You are currently browsing the daily archive for December 5, 2020.

Having posted most, though not all, of the readings for the three Lectionary years, it is now time to delve into the readings.

The readings for Sunday, December 6 — St Nicholas Day, incidentally — are in the following post:

Readings for the Second Sunday of Advent — Year B

You can read more about St Nicholas and his feast day below:

St Nicholas Day (much to learn about a man of great faith)

More on St Nicholas — feast day December 6

St Nicholas Day — December 6 (1970s celebrations in Germany)

Let us look at the Gospel reading for the Second Sunday of Advent in Year B (emphases mine):

Mark 1:1-8

1:1 The beginning of the good news of Jesus Christ, the Son of God.

1:2 As it is written in the prophet Isaiah, “See, I am sending my messenger ahead of you, who will prepare your way;

1:3 the voice of one crying out in the wilderness: ‘Prepare the way of the Lord, make his paths straight,’”

1:4 John the baptizer appeared in the wilderness, proclaiming a baptism of repentance for the forgiveness of sins.

1:5 And people from the whole Judean countryside and all the people of Jerusalem were going out to him, and were baptized by him in the river Jordan, confessing their sins.

1:6 Now John was clothed with camel’s hair, with a leather belt around his waist, and he ate locusts and wild honey.

1:7 He proclaimed, “The one who is more powerful than I is coming after me; I am not worthy to stoop down and untie the thong of his sandals.

1:8 I have baptized you with water; but he will baptize you with the Holy Spirit.”

John MacArthur preached an excellent sermon on these verses in 2009. Mark was the last book of the New Testament on which he preached.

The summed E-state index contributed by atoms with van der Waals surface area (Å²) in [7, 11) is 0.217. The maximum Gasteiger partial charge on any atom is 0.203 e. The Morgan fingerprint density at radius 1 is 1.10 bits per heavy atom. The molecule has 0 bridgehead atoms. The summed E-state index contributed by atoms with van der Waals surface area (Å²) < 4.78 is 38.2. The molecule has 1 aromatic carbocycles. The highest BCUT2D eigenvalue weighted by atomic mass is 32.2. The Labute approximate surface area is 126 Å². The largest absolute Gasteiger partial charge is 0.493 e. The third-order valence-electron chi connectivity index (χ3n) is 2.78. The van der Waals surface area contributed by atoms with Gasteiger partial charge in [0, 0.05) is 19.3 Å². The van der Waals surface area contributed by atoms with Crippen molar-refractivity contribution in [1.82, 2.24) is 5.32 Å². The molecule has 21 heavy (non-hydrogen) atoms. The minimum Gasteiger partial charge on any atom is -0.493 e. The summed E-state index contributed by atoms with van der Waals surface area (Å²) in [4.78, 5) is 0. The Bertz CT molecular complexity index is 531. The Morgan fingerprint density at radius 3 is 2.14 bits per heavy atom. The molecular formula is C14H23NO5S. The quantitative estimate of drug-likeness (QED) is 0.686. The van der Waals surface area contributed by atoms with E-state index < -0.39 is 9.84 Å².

Excerpts from ‘The Herald of the New King’ follow, emphases mine.

Unlike Matthew, who went into the full earthly genealogy of our Lord, Mark begins by stating ‘the good news of Jesus Christ, the Son of God’ (verse 1): no ifs, ands or buts.

That is because Matthew wrote for a Jewish audience and Mark wrote for the Gentiles, specifically, those in Rome:

He’s writing to Roman Christians – and, of course, Roman non-Christians – who will hear his history read. He is not concerned primarily about the Jews, so he doesn’t frontload his book with a lot of prophecies. He doesn’t make efforts to connect the arrival of Jesus with the Old Testament, say, by giving genealogies like Matthew and Luke are so careful to give. He doesn’t give specific prophesies about Jesus, such as the virgin birth, Bethlehem, called out of Egypt. And there are a number of prophesies that Matthew refers to and Luke refers to. None of those does Mark refer to in the beginning of his history. It is simply enough to say, “He is the Son of God.” He is the Son of God.

As Christians, we take for granted that Mark used the words ‘the good news’, but, interestingly, that phrase was also used of Roman emperors. Furthermore, the word in Greek is euaggelion, ‘of the gospel’:

This is an inscription from the Roman world. The date is 9 B.C. Okay? Before Christ. This is the inscription, “The Providence, which has ordered the whole of our life” – translated into English, obviously – “showing concern and zeal, has ordained the most perfect consummation for human life by giving it to Augustus, by filling him with virtue for doing the work of a benefactor among men and by sending in him, as it were, a savior for us and those who come after us, to make war to cease, to create order everywhere. The birthday of the god Augustus is the beginning for the world of the euaggelion” – of the gospel – “that has come to men through him.”

How interesting. They used the word euaggelion on that occasion, in that inscription, to describe the arrival of Caesar Augustus. Caesar Augustus is – “by the Providence,” it says – the one who will bring to us the work of a benefactor, the work of a savior, make war cease, create order everywhere. It is the arrival of a god. The good news, then, is that Augustus Caesar has arrived. That actual inscription was dedicated to him, apparently, on his birthday. Then, as a technical term again to refer to the ascendancy of the triumph of an emperor.

So, the Jews and the pagans would both see that word as signifying the arrival of a new monarch, and that would signify the arrival of a new era. And the new era would be an era of order and peace and salvation and blessing.

Mark intended for his story to describe a King that was not of this realm and to ensure it was understood as such: